What Is a Yeast Infection?
Yeast infections are a form of fungal infection occurring in both women and men. One of the most common forms is called vaginal candidiasis, a yeast infection of the vagina. Infections of this type are marked by itchiness, irritation, and a whitish or watery discharge from the vulva (vaginal opening). Most vaginal yeast infections are relatively mild and easy to treat. More complicated infections typically occur in conjunction with a pregnancy or another medical condition. Though not viewed as sexually transmitted, yeast infections have been linked to increased sexual activity, vaginal and oral.
It is estimated that as many as three-quarters of all women will experience a vaginal yeast infection at some point in their lives, oftentimes more than one.
What Are the Symptoms of a Yeast Infection?
The following symptoms are associated with a vaginal yeast infection:
- Swelling and redness
- Genital rash
- A whitish vaginal discharge, with a lumpy or watery consistency
- A burning or painful feeling during urination or sexual intercourse
What Is the Cause of a Yeast Infection?
The cause of a vaginal yeast infection is yeast, especially the single-celled fungus known as Candida albicans. It often lives with other microorganisms inside the human oral and gastrointestinal tracts. Most yeast cells are benign, but can turn pathogenic (disease-causing) if not held in check by healthy bacterial strains that are also native to the digestive system. Anything that disturbs the natural balance between fungal and bacterial populations in the gut can spur yeast growth and infection.
Risk factors for yeast growth include:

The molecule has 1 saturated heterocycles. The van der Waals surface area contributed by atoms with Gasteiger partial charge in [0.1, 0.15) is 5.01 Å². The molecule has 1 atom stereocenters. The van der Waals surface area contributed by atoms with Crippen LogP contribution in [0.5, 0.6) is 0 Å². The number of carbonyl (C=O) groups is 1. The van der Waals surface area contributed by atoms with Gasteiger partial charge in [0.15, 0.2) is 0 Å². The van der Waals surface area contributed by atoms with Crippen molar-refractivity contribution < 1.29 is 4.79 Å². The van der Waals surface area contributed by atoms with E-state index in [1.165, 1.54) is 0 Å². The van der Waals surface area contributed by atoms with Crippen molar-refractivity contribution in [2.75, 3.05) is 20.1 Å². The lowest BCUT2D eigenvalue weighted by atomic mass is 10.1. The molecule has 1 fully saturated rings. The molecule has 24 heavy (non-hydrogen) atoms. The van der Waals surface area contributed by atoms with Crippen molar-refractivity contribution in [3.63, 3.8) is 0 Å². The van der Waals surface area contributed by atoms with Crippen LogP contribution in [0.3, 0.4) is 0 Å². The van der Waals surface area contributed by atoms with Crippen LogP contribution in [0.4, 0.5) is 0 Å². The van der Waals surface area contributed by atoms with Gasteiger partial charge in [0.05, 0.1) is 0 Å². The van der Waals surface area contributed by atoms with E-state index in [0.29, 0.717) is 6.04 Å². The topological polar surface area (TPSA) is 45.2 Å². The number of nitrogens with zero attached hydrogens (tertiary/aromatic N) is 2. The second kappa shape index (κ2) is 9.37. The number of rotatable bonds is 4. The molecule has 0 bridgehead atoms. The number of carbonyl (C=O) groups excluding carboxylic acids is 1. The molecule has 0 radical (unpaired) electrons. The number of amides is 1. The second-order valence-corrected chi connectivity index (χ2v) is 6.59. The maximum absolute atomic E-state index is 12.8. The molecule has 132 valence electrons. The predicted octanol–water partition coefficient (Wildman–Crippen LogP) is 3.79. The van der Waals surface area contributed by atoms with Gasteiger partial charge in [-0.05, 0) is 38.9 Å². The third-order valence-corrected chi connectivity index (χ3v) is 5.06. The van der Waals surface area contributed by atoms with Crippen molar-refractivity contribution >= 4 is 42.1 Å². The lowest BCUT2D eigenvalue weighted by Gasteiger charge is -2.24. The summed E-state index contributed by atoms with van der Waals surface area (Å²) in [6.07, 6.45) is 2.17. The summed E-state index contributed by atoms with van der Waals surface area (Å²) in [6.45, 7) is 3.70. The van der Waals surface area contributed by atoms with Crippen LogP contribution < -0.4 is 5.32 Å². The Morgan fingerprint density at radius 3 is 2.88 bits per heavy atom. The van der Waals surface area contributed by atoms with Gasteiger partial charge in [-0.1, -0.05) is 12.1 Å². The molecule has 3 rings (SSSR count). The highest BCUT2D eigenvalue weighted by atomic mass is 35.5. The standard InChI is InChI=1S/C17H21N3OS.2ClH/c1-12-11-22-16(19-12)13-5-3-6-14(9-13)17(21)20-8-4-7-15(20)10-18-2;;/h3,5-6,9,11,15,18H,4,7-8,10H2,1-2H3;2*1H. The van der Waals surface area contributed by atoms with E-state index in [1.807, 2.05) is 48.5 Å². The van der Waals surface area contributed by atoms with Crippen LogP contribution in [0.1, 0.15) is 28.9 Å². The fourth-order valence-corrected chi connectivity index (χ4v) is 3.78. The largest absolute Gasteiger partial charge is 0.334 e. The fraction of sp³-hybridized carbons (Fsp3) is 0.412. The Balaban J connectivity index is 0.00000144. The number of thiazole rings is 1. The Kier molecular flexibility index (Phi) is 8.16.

- Antibiotics, which kill healthy as well as pathogenic bacteria
- Oral contraceptives
- Estrogen hormone therapy
- A compromised immune system
- Unmanaged or poorly managed diabetes
Sexual contact can also transmit yeast cells from person to person. It is important to note, however, that sex itself is a not a cause of infection. Persons who are sexually inactive can also develop yeast infections, through factors such as poor hygiene and a high-sugar diet.
How Is a Yeast Infection Diagnosed?
The diagnosis of a vaginal yeast infection relies on the following steps:
- Physical examination: Your physician will ask about your symptoms and record your medical history. He or she will want to know whether you’ve had any previous yeast infections.
- Pelvic exam: The second step is a pelvic exam. Your physician will check your external genitals for evidence of infection. He or she may also use a speculum to conduct a similar examination of the vagina’s interior walls.
- Sample collection and analysis: If there is evidence of infection, your physician might also collect a fluid sample from the vagina. This will be analyzed in a lab to identify the pathogen causing the infection.
How Is a Yeast Infection Treated?
Most vaginal yeast infections are relatively easy to treat:
- Simple infections: For simple infections, a short, 3-7 day course of antifungal medication.
- Complicated infections: Complicated infections are those with more severe symptoms, often exacerbated by pregnancy or another medical condition, such as diabetes. The pathogen may be a different yeast strain than Candida albicans. Treatment is similar to that for a simple infection, only considerably longer – possibly six weeks or more. A frequently prescribed, long-term antifungal medication is fluconazole.
Yeast infections are more common than anyone would like. Fortunately, they’re also treatable. In most cases, symptoms are mild and can be brought under control in a short period of time.
Can Yeast Infections be Prevented?
Vaginal yeast infections are also preventable. To stay infection free, avoid:
- Long periods in wet clothing
- Hot tubs and steamy showers
- Overuse of antibiotics
- Scented feminine products and douches
- Tight clothing, including jeans, underwear, and pantyhose
If you are sexually active and your infection is recurrent, your partner may be the source. Sexual prophylaxis, including condom use, can decrease the likelihood of repetitious infections.
Learn More about Yeast Infections from Baptist Health
For more information about yeast infection prevention and treatment, schedule an appointment with a Baptist Health Gynecologist.
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